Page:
Now that our discussion of Southern Builders v. Shaw Development is over (whew!), Green Building Law Update is going to take the rest of the week to answer some reader questions. The first question comes from Erica:
How should a locality located in a "Dillon Rule" state, such as Virginia, go about establishing a mandatory green building program?
Good question Erica. Lets get everyone on the same page first. What exactly is the Dillon Rule? The Dillon Rule is a peculiar rule that basically limits a city’s rulemaking ability so that the city can only make rules when expressly granted by the state:
“This rule provides that municipal corporations have only those powers that are expressly granted, those necessarily or fairly implied from expressly granted powers, and those that are essential and indispensable. When a local ordinance exceeds the scope of this authority, the ordinance is invalid."
The Dillon Rule is upheld in Virginia, which means that cities are not allowed to create their own building codes. Virginia Code section 36-98 states “the Board is hereby directed and empowered to adopt and promulgate a Uniform Statewide Building Code. Such building code shall supersede the building codes and regulations of the counties, municipalities and other political subdivisions and state agencies.”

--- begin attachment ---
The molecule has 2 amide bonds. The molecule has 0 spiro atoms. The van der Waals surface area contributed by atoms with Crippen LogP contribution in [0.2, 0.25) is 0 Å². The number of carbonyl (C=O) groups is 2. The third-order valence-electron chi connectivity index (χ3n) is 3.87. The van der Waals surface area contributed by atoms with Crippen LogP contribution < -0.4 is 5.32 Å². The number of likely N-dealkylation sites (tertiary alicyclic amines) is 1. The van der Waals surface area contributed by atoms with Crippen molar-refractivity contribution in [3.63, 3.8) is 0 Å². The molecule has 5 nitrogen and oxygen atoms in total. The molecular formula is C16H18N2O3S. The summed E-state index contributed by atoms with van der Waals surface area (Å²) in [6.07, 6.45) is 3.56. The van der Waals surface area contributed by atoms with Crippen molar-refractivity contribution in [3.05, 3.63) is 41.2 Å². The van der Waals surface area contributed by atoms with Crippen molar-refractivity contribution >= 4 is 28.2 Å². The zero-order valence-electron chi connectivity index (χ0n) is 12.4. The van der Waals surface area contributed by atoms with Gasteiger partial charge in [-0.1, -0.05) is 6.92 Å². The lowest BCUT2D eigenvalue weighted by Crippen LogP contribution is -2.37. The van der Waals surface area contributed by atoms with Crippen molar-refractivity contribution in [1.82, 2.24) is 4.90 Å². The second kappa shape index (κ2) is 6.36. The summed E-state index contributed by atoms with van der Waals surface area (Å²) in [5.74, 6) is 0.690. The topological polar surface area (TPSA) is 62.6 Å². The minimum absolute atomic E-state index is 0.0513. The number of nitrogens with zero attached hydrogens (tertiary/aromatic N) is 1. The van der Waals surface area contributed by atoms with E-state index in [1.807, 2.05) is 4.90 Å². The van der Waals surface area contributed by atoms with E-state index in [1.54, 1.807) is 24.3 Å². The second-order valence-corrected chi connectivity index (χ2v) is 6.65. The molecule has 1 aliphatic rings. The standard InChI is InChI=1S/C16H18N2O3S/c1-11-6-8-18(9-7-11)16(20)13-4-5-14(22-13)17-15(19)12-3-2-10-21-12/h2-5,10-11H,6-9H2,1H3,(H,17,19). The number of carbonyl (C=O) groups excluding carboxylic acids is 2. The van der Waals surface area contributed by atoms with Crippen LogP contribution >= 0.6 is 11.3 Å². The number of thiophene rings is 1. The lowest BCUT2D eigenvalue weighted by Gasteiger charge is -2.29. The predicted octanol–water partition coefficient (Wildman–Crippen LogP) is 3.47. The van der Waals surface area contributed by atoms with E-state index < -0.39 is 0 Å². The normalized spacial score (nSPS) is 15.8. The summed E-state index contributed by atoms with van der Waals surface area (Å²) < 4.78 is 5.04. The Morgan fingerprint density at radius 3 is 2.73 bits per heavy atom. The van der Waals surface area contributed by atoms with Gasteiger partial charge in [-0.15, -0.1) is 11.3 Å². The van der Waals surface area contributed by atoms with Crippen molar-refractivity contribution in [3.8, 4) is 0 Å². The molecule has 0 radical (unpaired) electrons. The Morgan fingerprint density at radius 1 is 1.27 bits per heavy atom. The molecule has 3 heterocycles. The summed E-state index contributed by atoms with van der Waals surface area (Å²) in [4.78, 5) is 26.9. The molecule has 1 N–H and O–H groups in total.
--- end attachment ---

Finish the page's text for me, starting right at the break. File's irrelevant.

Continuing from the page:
What does this have to do with green building? We have previously highlighted the Virginia legislature’s disagreement over green building regulation. While the Virginia legislature continues to disagree as to the proper green building rating system, Virginia cities are watching cities all around them pass green building regulations.
So how does a Virginia city get around the Dillon Rule so it can enact green building regulations? My first instinct was building codes, but clearly that is not an option. What other states use the Dillon Rule. Indiana? Indiana! And Indiana recently imposed green building regulations! How did that happen? Stay tuned…